BILLINGS — The U.S. Department of Transportation awarded the city of Billings a $3.56 million grant meant to increase the safety of kids when traveling to school.
It’s good news for Billings resident Angel Peterson who passes by Newman Elementary in what she calls a stressful commute on her way to work every day.
“I’m scared someone’s just not going to look at the crosswalks and just go on full speed. It’s a little scary for the kids mainly,” said Peterson.
Some Billings families know those dangers all too well. Two kids were hit in separate incidents just last year, one while biking to Poly Elementary and the other walking to Will James Middle School.
The city has a plan, however, and now the money to put it into action.
“The approach we took to our grant application was applying for Safe Route to School projects, so it’s projects that are helping kids get to school more safely,” said Elyse Monat, the city’s Active Transportation Planner.
In a collaboration between City Planning and Public Works, 17 Safe Route to School projects will focus on 22 elementary schools that were identified as having higher crash rates in the area.
“Part of the grant, 85% of it, is to be allocated to underserved and lower-income communities,” said Dakota Martonen, an engineer with Public Works.
Eight schools will get high-visibility crosswalks; those are Burlington, Central Heights, Highland, McKinley, Miles Avenue, Orchard, Sandstone, and Washington.
Students at Bench will be able to utilize sidewalk connections at Rex Lane and Lola Lane.
Both Boulder and Burlington will get curb extensions.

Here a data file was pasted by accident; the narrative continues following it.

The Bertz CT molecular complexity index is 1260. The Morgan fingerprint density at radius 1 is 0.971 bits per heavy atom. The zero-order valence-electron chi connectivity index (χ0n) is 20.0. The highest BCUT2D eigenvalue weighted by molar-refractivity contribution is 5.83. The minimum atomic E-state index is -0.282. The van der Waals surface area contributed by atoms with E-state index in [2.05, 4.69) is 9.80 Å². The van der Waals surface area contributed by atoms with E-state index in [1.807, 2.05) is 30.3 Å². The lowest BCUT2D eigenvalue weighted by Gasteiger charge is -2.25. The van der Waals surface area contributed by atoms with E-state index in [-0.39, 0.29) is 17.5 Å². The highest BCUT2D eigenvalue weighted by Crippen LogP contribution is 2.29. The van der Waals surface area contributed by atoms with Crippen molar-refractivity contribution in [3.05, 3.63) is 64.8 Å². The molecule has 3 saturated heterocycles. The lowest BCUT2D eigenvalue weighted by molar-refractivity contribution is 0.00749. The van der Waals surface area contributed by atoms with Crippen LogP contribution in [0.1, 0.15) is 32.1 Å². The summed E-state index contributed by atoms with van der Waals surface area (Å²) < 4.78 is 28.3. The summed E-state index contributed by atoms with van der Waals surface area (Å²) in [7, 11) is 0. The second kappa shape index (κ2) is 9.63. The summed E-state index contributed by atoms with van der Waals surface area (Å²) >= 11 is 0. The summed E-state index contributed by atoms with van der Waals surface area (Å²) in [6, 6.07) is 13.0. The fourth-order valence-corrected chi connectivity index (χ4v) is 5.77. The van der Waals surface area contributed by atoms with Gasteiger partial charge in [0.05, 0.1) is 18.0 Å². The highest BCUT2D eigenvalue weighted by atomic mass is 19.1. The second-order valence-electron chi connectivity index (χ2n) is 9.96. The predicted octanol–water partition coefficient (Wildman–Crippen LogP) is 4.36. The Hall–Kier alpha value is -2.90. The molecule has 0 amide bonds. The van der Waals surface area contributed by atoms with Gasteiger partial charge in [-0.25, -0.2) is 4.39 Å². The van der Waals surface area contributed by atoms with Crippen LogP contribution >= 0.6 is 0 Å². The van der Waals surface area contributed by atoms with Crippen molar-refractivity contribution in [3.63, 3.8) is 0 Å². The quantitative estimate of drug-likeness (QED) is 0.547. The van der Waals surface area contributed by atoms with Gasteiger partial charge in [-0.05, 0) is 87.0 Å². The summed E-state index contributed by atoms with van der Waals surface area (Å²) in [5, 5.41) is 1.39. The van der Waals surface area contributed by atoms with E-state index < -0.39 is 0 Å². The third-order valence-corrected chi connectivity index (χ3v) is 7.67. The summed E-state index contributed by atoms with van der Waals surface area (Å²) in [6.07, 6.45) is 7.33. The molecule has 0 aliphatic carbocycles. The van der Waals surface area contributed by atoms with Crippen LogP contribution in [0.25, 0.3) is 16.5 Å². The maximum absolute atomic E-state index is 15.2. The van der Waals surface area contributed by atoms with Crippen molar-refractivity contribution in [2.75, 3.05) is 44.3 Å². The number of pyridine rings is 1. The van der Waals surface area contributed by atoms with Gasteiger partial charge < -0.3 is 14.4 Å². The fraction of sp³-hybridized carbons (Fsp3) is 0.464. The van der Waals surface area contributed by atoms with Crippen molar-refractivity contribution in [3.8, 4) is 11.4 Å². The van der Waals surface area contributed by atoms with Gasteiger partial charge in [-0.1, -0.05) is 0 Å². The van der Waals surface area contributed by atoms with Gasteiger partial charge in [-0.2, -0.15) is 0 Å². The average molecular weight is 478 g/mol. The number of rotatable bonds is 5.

“Curb extensions, they help to bring the curb into the street further. It gives pedestrians and drivers better visibility of each other and it also shortens the crossing distance,” Martonen said.
Ten elementary schools will have access to six new bike facilities in their neighborhoods. Those schools are Highland, Washington, Lewis-Clark, Poly Drive, Miles Avenue, Meadowlark, Parkhill, Big Sky, Central Heights, and McKinley.
“There will be traffic calming, there will be bikeway improvements for kids who want to bike to school,” said Monat.
Ponderosa students will now benefit from pedestrian lighting after dark. It’ll take some time to implement these changes.
“The grant approval process and signing will take about a year. And then after that we’ll have to go through a design phase through some of these projects. And then ultimately construction. I think after the grants awarded there’s five years to be able to construct the projects,” Martonen said.
To Peterson, the wait for the changes is worth it.
“I think it definitely eases my mind that they’re doing something about it,” said Peterson.
She can rest easy, as the city said Newman Elementary is on their radar with a couple of proposed safety projects in the future.
“I would feel very hurt if I see news about some children getting hurt,” Peterson said.